Reproductive health experts get to the bottom—err, tip? Sputter, dribble, love snot… for a bodily fluid with a lot of nicknames, precum is cause for a lot of confusion and concern. Seriously, raise your hand if you've ever Googled or texted the sexpert of your friend group hey, every gang's got one! Rather than take it to the friend in your crew, look to these women's health experts and gynecologists to learn once and for all what the hell precum even is and whether or not you can get pregnant from it. It may resemble your favorite fancy facewash, but precum is actually a sticky fluid made of enzymes, protein, and mucus that's produced in the Cowper's gland, explains Michael Ingber, M. This gland, also known as the bulbourethral gland, is located in the urethra inside the penis FYI: the urethra is where pee and ejaculate come out of. When a person is aroused and close to climax, this gland releases pre-ejaculate, which the penis then spurts or sputters out, he explains. It may seem like NBD, but this stuff actually has a purpose: Precum ahem comes in handy for folks who are trying to get pregnant. Urine is pretty acidic, so if semen mixed with the urine "residue" in the urethra on its way into the uterus, it could alter the pH of the semen, and hinder its viability. Instead, precum slides through first, and neutralizes the acidic urine which may be left in the urethra, and therefore protects the sperm, explains Dr.
The Withdrawal Method and Your Odds of Conception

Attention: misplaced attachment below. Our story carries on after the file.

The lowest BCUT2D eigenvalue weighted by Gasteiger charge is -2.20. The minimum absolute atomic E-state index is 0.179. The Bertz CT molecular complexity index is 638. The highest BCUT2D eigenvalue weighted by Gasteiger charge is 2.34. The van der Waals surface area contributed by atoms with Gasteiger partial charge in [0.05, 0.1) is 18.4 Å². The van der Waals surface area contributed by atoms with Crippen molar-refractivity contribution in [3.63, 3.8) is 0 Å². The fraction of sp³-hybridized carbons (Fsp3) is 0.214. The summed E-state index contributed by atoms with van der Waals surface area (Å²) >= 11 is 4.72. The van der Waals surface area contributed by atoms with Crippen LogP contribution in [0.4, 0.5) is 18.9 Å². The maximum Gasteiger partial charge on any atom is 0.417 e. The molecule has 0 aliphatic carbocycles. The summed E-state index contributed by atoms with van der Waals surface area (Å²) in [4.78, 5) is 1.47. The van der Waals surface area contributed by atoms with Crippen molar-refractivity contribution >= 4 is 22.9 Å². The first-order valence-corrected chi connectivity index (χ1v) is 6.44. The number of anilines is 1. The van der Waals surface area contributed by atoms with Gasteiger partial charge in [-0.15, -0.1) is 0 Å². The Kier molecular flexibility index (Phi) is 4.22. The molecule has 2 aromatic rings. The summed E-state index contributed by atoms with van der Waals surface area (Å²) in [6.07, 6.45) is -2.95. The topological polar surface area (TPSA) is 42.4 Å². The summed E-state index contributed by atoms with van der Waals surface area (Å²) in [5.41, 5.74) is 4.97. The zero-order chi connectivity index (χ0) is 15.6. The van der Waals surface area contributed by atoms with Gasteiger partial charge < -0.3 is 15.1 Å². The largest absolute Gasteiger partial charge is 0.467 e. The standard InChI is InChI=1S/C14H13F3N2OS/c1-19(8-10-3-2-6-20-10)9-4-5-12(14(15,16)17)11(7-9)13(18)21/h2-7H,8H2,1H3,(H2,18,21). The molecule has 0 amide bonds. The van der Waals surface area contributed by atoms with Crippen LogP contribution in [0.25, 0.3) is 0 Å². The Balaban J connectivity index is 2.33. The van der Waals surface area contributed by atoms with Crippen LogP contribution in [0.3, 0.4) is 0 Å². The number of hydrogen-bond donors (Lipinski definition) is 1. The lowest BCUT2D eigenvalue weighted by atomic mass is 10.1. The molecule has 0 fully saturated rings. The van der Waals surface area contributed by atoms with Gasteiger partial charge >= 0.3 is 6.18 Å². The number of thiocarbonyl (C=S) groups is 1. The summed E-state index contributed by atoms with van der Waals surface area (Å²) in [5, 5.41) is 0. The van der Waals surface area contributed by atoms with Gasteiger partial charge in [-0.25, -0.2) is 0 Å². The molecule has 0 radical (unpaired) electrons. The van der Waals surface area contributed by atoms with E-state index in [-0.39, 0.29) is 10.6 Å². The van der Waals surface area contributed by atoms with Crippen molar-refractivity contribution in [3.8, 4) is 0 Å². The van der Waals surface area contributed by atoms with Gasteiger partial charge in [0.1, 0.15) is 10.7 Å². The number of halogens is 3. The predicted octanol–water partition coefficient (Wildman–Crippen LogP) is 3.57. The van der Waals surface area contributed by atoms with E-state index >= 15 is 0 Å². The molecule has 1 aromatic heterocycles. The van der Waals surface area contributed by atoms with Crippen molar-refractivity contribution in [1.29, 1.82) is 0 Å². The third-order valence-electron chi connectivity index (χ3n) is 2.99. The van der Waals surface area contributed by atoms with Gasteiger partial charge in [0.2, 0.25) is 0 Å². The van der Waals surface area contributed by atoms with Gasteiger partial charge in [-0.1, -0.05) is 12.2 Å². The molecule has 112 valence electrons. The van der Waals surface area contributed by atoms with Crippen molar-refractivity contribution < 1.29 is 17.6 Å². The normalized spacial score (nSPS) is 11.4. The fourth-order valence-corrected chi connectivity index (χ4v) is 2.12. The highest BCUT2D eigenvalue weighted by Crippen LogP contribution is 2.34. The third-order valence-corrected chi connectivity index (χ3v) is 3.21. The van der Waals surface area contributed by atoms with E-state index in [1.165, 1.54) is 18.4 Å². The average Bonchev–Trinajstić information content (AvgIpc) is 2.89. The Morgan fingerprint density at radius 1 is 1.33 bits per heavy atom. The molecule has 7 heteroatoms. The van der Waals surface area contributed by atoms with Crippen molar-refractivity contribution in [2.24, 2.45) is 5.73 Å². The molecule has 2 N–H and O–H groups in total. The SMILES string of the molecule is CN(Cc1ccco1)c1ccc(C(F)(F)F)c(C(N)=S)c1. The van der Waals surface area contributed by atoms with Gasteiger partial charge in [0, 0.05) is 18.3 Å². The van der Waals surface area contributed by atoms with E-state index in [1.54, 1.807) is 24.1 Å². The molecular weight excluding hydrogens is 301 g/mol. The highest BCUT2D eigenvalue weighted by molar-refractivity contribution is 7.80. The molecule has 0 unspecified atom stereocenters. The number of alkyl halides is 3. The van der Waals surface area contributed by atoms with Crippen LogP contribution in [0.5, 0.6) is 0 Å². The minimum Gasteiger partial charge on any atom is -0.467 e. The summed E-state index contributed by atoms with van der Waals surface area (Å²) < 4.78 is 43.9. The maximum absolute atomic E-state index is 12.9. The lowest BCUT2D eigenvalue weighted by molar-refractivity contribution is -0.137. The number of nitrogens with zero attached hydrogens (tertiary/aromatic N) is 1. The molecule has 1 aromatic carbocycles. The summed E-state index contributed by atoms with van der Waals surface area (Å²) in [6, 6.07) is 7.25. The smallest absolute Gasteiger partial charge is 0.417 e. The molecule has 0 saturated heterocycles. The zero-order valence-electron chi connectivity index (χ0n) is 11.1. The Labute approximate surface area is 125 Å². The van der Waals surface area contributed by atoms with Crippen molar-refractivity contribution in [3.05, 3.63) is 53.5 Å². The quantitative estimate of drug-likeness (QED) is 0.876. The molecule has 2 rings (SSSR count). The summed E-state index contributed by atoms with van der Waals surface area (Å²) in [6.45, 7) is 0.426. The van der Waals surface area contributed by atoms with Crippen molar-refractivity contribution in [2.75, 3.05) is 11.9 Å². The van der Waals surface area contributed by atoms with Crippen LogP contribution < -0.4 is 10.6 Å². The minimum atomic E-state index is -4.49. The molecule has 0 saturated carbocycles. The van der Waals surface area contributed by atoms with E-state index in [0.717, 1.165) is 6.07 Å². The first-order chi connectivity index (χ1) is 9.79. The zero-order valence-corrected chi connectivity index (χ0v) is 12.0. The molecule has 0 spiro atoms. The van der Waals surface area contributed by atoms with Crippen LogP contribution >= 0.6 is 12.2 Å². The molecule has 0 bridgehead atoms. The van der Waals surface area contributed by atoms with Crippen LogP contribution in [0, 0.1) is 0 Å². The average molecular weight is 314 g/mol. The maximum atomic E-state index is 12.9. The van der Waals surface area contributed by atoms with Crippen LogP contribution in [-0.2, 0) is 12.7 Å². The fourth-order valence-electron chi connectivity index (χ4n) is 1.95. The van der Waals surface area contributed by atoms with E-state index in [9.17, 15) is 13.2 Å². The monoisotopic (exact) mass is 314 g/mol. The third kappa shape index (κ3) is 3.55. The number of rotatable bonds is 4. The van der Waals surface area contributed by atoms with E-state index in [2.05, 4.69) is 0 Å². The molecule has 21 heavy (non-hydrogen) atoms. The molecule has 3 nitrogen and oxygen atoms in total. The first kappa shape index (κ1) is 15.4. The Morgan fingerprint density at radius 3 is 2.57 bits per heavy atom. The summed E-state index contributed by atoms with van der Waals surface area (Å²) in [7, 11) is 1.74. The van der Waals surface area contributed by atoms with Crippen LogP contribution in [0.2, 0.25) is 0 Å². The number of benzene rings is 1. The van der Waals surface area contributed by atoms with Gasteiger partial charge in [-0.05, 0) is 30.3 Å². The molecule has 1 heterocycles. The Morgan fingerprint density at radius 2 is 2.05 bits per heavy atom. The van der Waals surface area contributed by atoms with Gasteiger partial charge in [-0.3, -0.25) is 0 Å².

Can you get pregnant from precum? It's one of life's great questions. And the answer is a complicated one. While ejaculate and precum, also known as pre-ejaculate, are both fluids that exit a man's penis somewhere in the throes of passion, they are not the same. They differ in source, function, and, most importantly, composition says Michael Witt, M. Its mission: wash any and all urine out of his urethra while providing some lubrication during sex, explains Edward Marut, M. Need more lubrication?
Is the pull out method effective for preventing pregnancy?
Also, what is precum? Is it like a semen warning shot or does it contain sperm just like semen does? Since sex ed class most likely glossed over this curiosity, we dug through the research and spoke to sexual health experts to get you the answers.
Before men climax, they release a fluid known as pre-ejaculation, or pre-cum. Pre-cum comes out right before semen, which has live sperm that can lead to pregnancy. Read on to learn how and why. Pre-cum is a lubricant produced by a gland in the penis. In fact, a study found mobile sperm present in the pre-cum of nearly 17 percent of its male participants. Another study, published in , found mobile sperm in 37 percent of pre-cum samples given by 27 men. Peeing before you have sex may help flush out any leftover semen, reducing the chance sperm will appear in your pre-cum.